• Matt Shafer

    Kevin, you continue to remind me why I wish I could be Catholic. Great points all around.

  • Leah

    Brian, I really look forward to your thoughts. Make sure you remind me to post a link to them when you've written them up. Kevin, thanks a lot for your contribution. Studying Catholicism has shown me it's a lot less nitpicky heuristic and more character formation than I thought.So here's a question I've been thinking about: how important is it to have a solid, general moral theory vs. trying to know the problem in front of you. I might be able to recognize a particular excess in myself (and I do: overweening pride) without really knowing the end goal when I start trying to compensate and alter my character. Legitimate? What about when I give advice to a friend?

  • JSA

    It seems conceivable that the ancients were fundamentally superior to us in some ways, while fundamentally inferior in others. Our growing technological knowledge and capabilities have removed many selection pressures, while adding others. The evidence points to the fact that the worshippers at Gobleki Tepe, 11,000 years ago, did not have a hierarchical social structure, yet succeeded in building massive religious monuments. We know that culture co-evolves with genetics, and perhaps there was something unique in that population that has since been bred out of humankind. People 30,000 years ago couldn't consult books or spend a lot of time experimenting — they would have to rely more heavily on their own cognitive capabilities. Let's suppose that there was a genetic basis for a sort of "sensus divinitatus" that helped people attain insights and live in harmony before the neolithic revolution, but which became maladaptive with the advent of agriculture. Such a faculty may well have disappeared. Or maybe there were certain cognitive instincts that were more highly-tuned. Maybe ability to predict the weather or sense danger was more widespread. I'm not saying that any of these theories is true; but saying that we can't rule them out.I strongly support the idea of resurrecting ancient Neanderthal and Human DNA. It would be fascinating to see what phenotype traits; particularly cognitive capability, that has been bred out of the human population in the last 35,000 years.Regarding the relation to theology, I tend to operate by a number of rules of thumb:1) If I don't fully understand the cultural context of the theologian, I'm not going to be able to judge his theology2) I can't guarantee that my cognitive capabilities are on par with an ancient theologian, so any judgment I make must come with a large grain of salt3) When there are competing, mutually exclusive theories that both seem valid (which describes most of the controversy in theology), play it safe. Hold provisionally to the one that is least likely to cause you trouble if you are wrong.

  • Kevin

    That's a great question, Leah, if only because it invites a little freehand Scholasticizing. Actually I think there are two questions you're asking.1. Moral theory vs. moral practice:The ancient distinction between arts and sciences is useful here. An art is a skilled practice, while a science is a knowledge of the principles of a thing. Science can go without art: my mother bakes well without knowing overmuch about chemistry. And art can go without science: to take an example from medicine, people have known for a very long time that eating citrus fruits prevents scurvy, though until the 20th century nobody knew that there was such a thing as vitamin C. What was once merely art (the practical but opaque rule that one should eat limes) has now been supported by the principles of science. Very often the explication of a matter in terms of scientific principle gives us practical insight, but not always — we might know more about the principles of perspective than the Athenians did, but whatever the state of their knowledge, they built a damn good Parthenon.So also in morality: it's an intellectual perfection to understand the principles of moral science, and a practical (i.e. moral) perfection to know how to act upon them. If there is a virtuous way to deal with a certain situation, and I do it without knowledge of the principles of virtue, I've still acted virtuously. And this is true even if, ceteris paribus, it would be better if I knew the principles of the matter. But in the end it's not really a dichotomy between being good and being smart.2. Can you correct a vice without understanding the opposed virtue?According to my old mothworn ideology: absolutely. Virtues are means; vices the contrary extremes. Moving away from one extreme usually moves you toward virtue. Knowledge of the specific virtue is helpful (you can avoid "overshooting" towards the opposite vice), but avoiding vice is already a step in the right direction. If you know what not to do, you already have a kind of moral knowledge, even if it could use the complement of a positive rule. But in this case, I doubt you're at any risk of running into the vice of doormatdom.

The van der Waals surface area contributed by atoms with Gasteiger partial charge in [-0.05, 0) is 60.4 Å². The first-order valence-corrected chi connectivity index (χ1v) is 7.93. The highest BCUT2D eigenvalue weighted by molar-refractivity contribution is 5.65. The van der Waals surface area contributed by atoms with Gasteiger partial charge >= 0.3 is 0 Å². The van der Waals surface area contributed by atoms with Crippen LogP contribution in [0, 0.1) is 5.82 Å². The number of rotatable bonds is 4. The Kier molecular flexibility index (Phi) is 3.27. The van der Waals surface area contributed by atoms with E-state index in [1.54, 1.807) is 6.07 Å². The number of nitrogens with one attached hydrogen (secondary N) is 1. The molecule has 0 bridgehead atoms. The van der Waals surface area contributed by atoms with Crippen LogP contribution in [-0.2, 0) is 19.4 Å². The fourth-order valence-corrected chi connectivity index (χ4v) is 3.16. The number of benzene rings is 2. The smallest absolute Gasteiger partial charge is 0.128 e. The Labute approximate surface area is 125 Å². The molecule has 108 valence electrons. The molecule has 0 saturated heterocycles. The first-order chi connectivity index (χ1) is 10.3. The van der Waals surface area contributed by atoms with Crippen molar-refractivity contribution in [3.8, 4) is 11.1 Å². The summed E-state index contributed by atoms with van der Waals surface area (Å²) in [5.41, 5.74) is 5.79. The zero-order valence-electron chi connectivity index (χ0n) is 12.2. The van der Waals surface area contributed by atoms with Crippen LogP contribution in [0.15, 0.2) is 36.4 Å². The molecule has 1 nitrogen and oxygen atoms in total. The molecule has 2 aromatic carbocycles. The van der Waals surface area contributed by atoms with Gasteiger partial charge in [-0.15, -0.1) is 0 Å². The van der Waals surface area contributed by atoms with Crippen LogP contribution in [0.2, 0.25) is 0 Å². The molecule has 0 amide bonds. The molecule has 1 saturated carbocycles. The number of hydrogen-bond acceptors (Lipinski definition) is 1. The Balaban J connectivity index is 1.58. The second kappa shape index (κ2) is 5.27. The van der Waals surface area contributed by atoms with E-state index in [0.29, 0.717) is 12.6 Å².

• Brian Green